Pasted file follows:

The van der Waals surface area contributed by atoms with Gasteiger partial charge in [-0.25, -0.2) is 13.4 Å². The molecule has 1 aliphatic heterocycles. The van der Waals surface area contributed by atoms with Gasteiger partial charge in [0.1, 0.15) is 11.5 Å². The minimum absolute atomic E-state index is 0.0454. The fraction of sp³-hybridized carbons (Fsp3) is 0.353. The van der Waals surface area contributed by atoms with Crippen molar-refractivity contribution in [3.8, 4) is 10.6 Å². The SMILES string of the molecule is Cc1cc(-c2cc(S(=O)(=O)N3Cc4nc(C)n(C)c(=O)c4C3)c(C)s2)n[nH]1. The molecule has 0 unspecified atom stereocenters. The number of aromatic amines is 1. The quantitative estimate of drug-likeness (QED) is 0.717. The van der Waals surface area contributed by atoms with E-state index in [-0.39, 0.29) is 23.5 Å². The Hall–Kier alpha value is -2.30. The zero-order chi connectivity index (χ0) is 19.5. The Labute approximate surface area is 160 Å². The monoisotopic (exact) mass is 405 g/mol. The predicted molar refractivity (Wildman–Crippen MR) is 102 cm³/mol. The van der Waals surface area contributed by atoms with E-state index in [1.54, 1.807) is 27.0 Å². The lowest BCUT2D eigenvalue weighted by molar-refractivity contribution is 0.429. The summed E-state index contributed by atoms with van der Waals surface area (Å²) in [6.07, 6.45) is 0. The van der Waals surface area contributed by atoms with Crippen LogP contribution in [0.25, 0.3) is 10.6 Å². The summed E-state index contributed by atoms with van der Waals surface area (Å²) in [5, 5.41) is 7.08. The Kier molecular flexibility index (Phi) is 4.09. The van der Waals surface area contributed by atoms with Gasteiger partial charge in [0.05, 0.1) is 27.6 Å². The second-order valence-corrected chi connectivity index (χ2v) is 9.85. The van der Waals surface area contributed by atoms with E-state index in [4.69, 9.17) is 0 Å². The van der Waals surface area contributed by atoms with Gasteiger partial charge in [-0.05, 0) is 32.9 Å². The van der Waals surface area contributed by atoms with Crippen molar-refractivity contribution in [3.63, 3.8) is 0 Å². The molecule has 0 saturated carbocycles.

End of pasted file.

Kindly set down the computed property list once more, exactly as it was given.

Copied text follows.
The van der Waals surface area contributed by atoms with Gasteiger partial charge in [-0.25, -0.2) is 13.4 Å². The molecule has 1 aliphatic heterocycles. The van der Waals surface area contributed by atoms with Gasteiger partial charge in [0.1, 0.15) is 11.5 Å². The minimum absolute atomic E-state index is 0.0454. The fraction of sp³-hybridized carbons (Fsp3) is 0.353. The van der Waals surface area contributed by atoms with Crippen molar-refractivity contribution in [3.8, 4) is 10.6 Å². The SMILES string of the molecule is Cc1cc(-c2cc(S(=O)(=O)N3Cc4nc(C)n(C)c(=O)c4C3)c(C)s2)n[nH]1. The molecule has 0 unspecified atom stereocenters. The number of aromatic amines is 1. The quantitative estimate of drug-likeness (QED) is 0.717. The van der Waals surface area contributed by atoms with E-state index in [-0.39, 0.29) is 23.5 Å². The Hall–Kier alpha value is -2.30. The zero-order chi connectivity index (χ0) is 19.5. The Labute approximate surface area is 160 Å². The monoisotopic (exact) mass is 405 g/mol. The predicted molar refractivity (Wildman–Crippen MR) is 102 cm³/mol. The van der Waals surface area contributed by atoms with E-state index in [1.54, 1.807) is 27.0 Å². The lowest BCUT2D eigenvalue weighted by molar-refractivity contribution is 0.429. The summed E-state index contributed by atoms with van der Waals surface area (Å²) in [6.07, 6.45) is 0. The van der Waals surface area contributed by atoms with Crippen LogP contribution in [0.25, 0.3) is 10.6 Å². The summed E-state index contributed by atoms with van der Waals surface area (Å²) in [5, 5.41) is 7.08. The Kier molecular flexibility index (Phi) is 4.09. The van der Waals surface area contributed by atoms with Gasteiger partial charge in [0.05, 0.1) is 27.6 Å². The second-order valence-corrected chi connectivity index (χ2v) is 9.85. The van der Waals surface area contributed by atoms with E-state index in [4.69, 9.17) is 0 Å². The van der Waals surface area contributed by atoms with Gasteiger partial charge in [-0.05, 0) is 32.9 Å². The van der Waals surface area contributed by atoms with Crippen molar-refractivity contribution in [3.63, 3.8) is 0 Å². The molecule has 0 saturated carbocycles.